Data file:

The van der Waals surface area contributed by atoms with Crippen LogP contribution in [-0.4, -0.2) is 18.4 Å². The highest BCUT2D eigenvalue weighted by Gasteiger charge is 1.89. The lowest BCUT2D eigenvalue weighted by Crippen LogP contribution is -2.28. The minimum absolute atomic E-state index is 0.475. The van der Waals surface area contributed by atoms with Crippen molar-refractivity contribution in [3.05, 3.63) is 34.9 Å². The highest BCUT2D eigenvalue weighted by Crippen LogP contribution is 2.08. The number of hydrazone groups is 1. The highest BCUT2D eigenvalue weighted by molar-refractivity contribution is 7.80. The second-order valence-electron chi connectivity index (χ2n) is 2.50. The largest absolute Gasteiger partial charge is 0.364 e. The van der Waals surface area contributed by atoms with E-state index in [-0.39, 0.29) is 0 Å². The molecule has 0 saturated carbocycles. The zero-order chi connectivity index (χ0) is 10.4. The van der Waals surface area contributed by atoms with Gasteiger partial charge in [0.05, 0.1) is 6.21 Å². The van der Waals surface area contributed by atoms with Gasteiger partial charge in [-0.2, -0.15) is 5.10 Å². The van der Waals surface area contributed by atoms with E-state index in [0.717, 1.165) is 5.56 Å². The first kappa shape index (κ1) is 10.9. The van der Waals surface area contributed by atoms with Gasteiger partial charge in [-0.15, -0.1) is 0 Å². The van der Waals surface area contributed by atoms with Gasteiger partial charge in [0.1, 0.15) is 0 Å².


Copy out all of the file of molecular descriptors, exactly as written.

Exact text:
The van der Waals surface area contributed by atoms with Crippen LogP contribution in [-0.4, -0.2) is 18.4 Å². The highest BCUT2D eigenvalue weighted by Gasteiger charge is 1.89. The lowest BCUT2D eigenvalue weighted by Crippen LogP contribution is -2.28. The minimum absolute atomic E-state index is 0.475. The van der Waals surface area contributed by atoms with Crippen molar-refractivity contribution in [3.05, 3.63) is 34.9 Å². The highest BCUT2D eigenvalue weighted by Crippen LogP contribution is 2.08. The number of hydrazone groups is 1. The highest BCUT2D eigenvalue weighted by molar-refractivity contribution is 7.80. The second-order valence-electron chi connectivity index (χ2n) is 2.50. The largest absolute Gasteiger partial charge is 0.364 e. The van der Waals surface area contributed by atoms with E-state index in [-0.39, 0.29) is 0 Å². The molecule has 0 saturated carbocycles. The zero-order chi connectivity index (χ0) is 10.4. The van der Waals surface area contributed by atoms with Gasteiger partial charge in [0.05, 0.1) is 6.21 Å². The van der Waals surface area contributed by atoms with Gasteiger partial charge in [-0.2, -0.15) is 5.10 Å². The van der Waals surface area contributed by atoms with E-state index in [0.717, 1.165) is 5.56 Å². The first kappa shape index (κ1) is 10.9. The van der Waals surface area contributed by atoms with Gasteiger partial charge in [-0.15, -0.1) is 0 Å². The van der Waals surface area contributed by atoms with Gasteiger partial charge in [0.1, 0.15) is 0 Å².